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Topic: Declaration of a Dynamic Array of Objects (Read 12 times) previous topic - next topic

InvalidApple

The only thing that I said is that the code works.  I stand by that, because I tested it before posting it.  

Also, I got "123" on my screen when I ran wonginator1221's code.  If it works, it works.

@Groove: In C++, the only difference between struct and class is the default public/private. (Schildt, H. (2003), 'C++: The Complete Reference, Forth Edition', "Structures and Classes Are Related", page 293, McGraw Hill/Osborne, California)

And for the love of god, please try it before posting anything about it.

[code]struct myClass {
 int i;
public:
 void init(int I) {
   i = I;
 }
 int show() {
   return i;
 }
};


void setup() {

 myClass *p[16];

 Serial.begin(9600);

 for(uint16_t i = 0; i <= 5; i++) {
   p = (myClass *) malloc(sizeof(myClass));
 }

 p[0]->init(0);

 p[2]->init(8);

 p[6]->init(7);

 Serial.println(p[0]->show());

 Serial.println(p[2]->show());

 Serial.println(p[6]->show());

}

void loop() {

}

[\code]

When I tried it, I got:
0
8
7

... on the serial monitor.

Quote
Your testing is far from complete.

No.  I just made a quick program to help someone that worked.  If you want to explore the matter further, you are more than welcome to.

Coding Badly

Quote
I just made a quick program to help someone that worked.

I apologize.  My post comes across as very sarcastic.  That wasn't my intent.

Quote
If you want to explore the matter further, you are more than welcome to.

There's no need for me to explore the matter.  I know for a fact that new performs serveral things not performed by malloc.  I also know free is not a replacement for delete.  I suspect you also know those things.

Please bear in mind that people who are writing their very first Arduino Sketch come here searching for help.  When they find this thread, without a word of caution, they will believe that malloc can always be used in place of new.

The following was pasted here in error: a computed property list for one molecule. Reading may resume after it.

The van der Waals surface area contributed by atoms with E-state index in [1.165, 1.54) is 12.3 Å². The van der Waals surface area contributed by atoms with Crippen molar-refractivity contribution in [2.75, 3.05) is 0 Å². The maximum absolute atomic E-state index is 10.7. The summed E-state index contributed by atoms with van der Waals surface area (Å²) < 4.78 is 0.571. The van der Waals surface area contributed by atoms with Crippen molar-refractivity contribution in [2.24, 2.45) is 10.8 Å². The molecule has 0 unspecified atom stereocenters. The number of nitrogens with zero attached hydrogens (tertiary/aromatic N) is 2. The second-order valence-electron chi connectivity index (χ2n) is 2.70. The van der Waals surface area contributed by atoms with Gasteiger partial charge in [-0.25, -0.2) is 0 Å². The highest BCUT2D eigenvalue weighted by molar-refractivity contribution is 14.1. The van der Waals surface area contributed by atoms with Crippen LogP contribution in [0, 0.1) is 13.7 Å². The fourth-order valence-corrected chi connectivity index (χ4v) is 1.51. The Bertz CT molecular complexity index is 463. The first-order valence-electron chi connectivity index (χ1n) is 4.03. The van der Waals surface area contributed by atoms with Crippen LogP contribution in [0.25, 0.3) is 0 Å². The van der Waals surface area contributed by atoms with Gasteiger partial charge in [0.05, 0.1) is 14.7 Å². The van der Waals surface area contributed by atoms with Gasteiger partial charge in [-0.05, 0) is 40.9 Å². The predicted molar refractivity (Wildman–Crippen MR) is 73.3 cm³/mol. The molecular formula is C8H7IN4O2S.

BenF

Quote
When they find this thread, without a word of caution, they will believe that malloc can always be used in place of new.

I fully agree with this, but would add to it. NEVER use malloc or any of its derivatives in your projects.

There is only a single pool of RAM memory and there is just not enough of it to make this a viable approach on 8-bit AVR's such as the AtMega328. Although more than useful on other platforms (such as Windows, Mac, Unix) it is asking for trouble on Arduino's. When frequently allocating/freeing memory with global references, you run the risk of fragmented memory and soon "disaster" strikes when stack and/or other memory is overwritten. It is very difficult at best to predict and guard against such errors when writing software and even worse to debug when issues materialize. This is also a major source of errors on platforms where memory is available in abundance (memory leaks accumulating over time).

It may be educational to explore the finer arts of dynamic C++ classes, but Arduino is not the right platform for this. I would also stay clear of any Arduino library that make use of dynamic memory.

wonginator1221

So from my understanding of the situation:

  • malloc can create objects even though it technically shouldn't
  • Don't use malloc


  • The 'new' keyword should be used in place of malloc
  • 'new' does not exist


My understanding of the situation:

Quote

Q: How do I dynamically allocate memory?

A: Don't



AWOL

I don't claim to be a C++ luminary, but the malloc method (I think) doesn't/can't call the object's constructor, even a default one.
Use the "malloc" method if that's the only way you can do what you wish, but be aware of its limitations and pitfalls.

Generally don't use malloc on a microcontroller if you can (and you usually can) avoid it - it carries with it usually unacceptable memory usage overheads.
"Pete, it's a fool looks for logic in the chambers of the human heart." Ulysses Everett McGill.
Do not send technical questions via personal messaging - they will be ignored.

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